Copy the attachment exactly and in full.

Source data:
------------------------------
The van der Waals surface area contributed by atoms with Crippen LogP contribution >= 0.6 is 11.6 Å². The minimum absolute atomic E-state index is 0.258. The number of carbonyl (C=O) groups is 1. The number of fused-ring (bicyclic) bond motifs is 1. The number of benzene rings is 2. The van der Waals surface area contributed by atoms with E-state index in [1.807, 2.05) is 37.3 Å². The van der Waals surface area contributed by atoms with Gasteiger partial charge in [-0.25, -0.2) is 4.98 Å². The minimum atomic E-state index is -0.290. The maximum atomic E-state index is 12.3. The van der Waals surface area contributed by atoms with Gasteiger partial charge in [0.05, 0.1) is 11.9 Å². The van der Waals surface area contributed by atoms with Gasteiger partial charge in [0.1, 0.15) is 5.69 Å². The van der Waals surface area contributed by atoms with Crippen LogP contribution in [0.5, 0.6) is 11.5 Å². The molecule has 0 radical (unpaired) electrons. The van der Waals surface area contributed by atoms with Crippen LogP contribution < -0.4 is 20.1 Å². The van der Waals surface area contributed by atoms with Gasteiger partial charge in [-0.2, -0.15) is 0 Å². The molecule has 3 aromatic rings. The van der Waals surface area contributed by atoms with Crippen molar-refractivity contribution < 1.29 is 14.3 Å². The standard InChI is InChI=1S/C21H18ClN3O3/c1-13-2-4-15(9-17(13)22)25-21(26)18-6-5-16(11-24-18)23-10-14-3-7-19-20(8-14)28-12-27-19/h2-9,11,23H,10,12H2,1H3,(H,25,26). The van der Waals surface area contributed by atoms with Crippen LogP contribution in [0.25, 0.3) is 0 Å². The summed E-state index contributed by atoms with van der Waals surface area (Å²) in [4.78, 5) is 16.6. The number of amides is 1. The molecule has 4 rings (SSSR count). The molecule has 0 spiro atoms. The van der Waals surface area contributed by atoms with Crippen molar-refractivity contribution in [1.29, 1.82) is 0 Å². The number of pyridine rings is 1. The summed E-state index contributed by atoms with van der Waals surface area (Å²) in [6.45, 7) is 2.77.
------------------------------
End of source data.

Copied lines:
The van der Waals surface area contributed by atoms with Crippen LogP contribution >= 0.6 is 11.6 Å². The minimum absolute atomic E-state index is 0.258. The number of carbonyl (C=O) groups is 1. The number of fused-ring (bicyclic) bond motifs is 1. The number of benzene rings is 2. The van der Waals surface area contributed by atoms with E-state index in [1.807, 2.05) is 37.3 Å². The van der Waals surface area contributed by atoms with Gasteiger partial charge in [-0.25, -0.2) is 4.98 Å². The minimum atomic E-state index is -0.290. The maximum atomic E-state index is 12.3. The van der Waals surface area contributed by atoms with Gasteiger partial charge in [0.05, 0.1) is 11.9 Å². The van der Waals surface area contributed by atoms with Gasteiger partial charge in [0.1, 0.15) is 5.69 Å². The van der Waals surface area contributed by atoms with Crippen LogP contribution in [0.5, 0.6) is 11.5 Å². The molecule has 0 radical (unpaired) electrons. The van der Waals surface area contributed by atoms with Crippen LogP contribution < -0.4 is 20.1 Å². The van der Waals surface area contributed by atoms with Gasteiger partial charge in [-0.2, -0.15) is 0 Å². The molecule has 3 aromatic rings. The van der Waals surface area contributed by atoms with Crippen molar-refractivity contribution < 1.29 is 14.3 Å². The standard InChI is InChI=1S/C21H18ClN3O3/c1-13-2-4-15(9-17(13)22)25-21(26)18-6-5-16(11-24-18)23-10-14-3-7-19-20(8-14)28-12-27-19/h2-9,11,23H,10,12H2,1H3,(H,25,26). The van der Waals surface area contributed by atoms with Crippen LogP contribution in [0.25, 0.3) is 0 Å². The summed E-state index contributed by atoms with van der Waals surface area (Å²) in [4.78, 5) is 16.6. The number of amides is 1. The molecule has 4 rings (SSSR count). The molecule has 0 spiro atoms. The van der Waals surface area contributed by atoms with Crippen molar-refractivity contribution in [1.29, 1.82) is 0 Å². The number of pyridine rings is 1. The summed E-state index contributed by atoms with van der Waals surface area (Å²) in [6.45, 7) is 2.77.